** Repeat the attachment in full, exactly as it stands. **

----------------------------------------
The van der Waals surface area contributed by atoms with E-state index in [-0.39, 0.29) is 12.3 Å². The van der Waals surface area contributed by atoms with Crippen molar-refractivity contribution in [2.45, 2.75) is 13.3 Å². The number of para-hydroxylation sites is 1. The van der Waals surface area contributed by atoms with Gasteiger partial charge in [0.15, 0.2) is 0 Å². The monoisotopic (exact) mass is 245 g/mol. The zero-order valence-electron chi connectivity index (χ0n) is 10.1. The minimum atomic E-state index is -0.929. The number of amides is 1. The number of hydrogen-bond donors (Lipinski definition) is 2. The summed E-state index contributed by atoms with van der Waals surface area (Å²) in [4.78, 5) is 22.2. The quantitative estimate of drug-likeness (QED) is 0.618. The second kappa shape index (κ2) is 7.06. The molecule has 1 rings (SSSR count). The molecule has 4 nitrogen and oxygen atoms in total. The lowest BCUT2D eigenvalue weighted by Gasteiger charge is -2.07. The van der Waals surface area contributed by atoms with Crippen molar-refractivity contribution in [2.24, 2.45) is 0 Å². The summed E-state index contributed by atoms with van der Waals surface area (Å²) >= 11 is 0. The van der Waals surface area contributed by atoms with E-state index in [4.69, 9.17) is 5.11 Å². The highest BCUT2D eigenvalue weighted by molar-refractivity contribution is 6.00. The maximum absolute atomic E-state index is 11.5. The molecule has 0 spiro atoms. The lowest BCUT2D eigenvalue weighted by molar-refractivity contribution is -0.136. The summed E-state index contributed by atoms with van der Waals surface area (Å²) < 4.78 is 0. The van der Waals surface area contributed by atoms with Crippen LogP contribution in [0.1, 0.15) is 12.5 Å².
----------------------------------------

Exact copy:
The van der Waals surface area contributed by atoms with E-state index in [-0.39, 0.29) is 12.3 Å². The van der Waals surface area contributed by atoms with Crippen molar-refractivity contribution in [2.45, 2.75) is 13.3 Å². The number of para-hydroxylation sites is 1. The van der Waals surface area contributed by atoms with Gasteiger partial charge in [0.15, 0.2) is 0 Å². The monoisotopic (exact) mass is 245 g/mol. The zero-order valence-electron chi connectivity index (χ0n) is 10.1. The minimum atomic E-state index is -0.929. The number of amides is 1. The number of hydrogen-bond donors (Lipinski definition) is 2. The summed E-state index contributed by atoms with van der Waals surface area (Å²) in [4.78, 5) is 22.2. The quantitative estimate of drug-likeness (QED) is 0.618. The second kappa shape index (κ2) is 7.06. The molecule has 1 rings (SSSR count). The molecule has 4 nitrogen and oxygen atoms in total. The lowest BCUT2D eigenvalue weighted by Gasteiger charge is -2.07. The van der Waals surface area contributed by atoms with Crippen molar-refractivity contribution in [2.24, 2.45) is 0 Å². The summed E-state index contributed by atoms with van der Waals surface area (Å²) >= 11 is 0. The van der Waals surface area contributed by atoms with E-state index in [4.69, 9.17) is 5.11 Å². The highest BCUT2D eigenvalue weighted by molar-refractivity contribution is 6.00. The maximum absolute atomic E-state index is 11.5. The molecule has 0 spiro atoms. The lowest BCUT2D eigenvalue weighted by molar-refractivity contribution is -0.136. The summed E-state index contributed by atoms with van der Waals surface area (Å²) < 4.78 is 0. The van der Waals surface area contributed by atoms with Crippen LogP contribution in [0.1, 0.15) is 12.5 Å².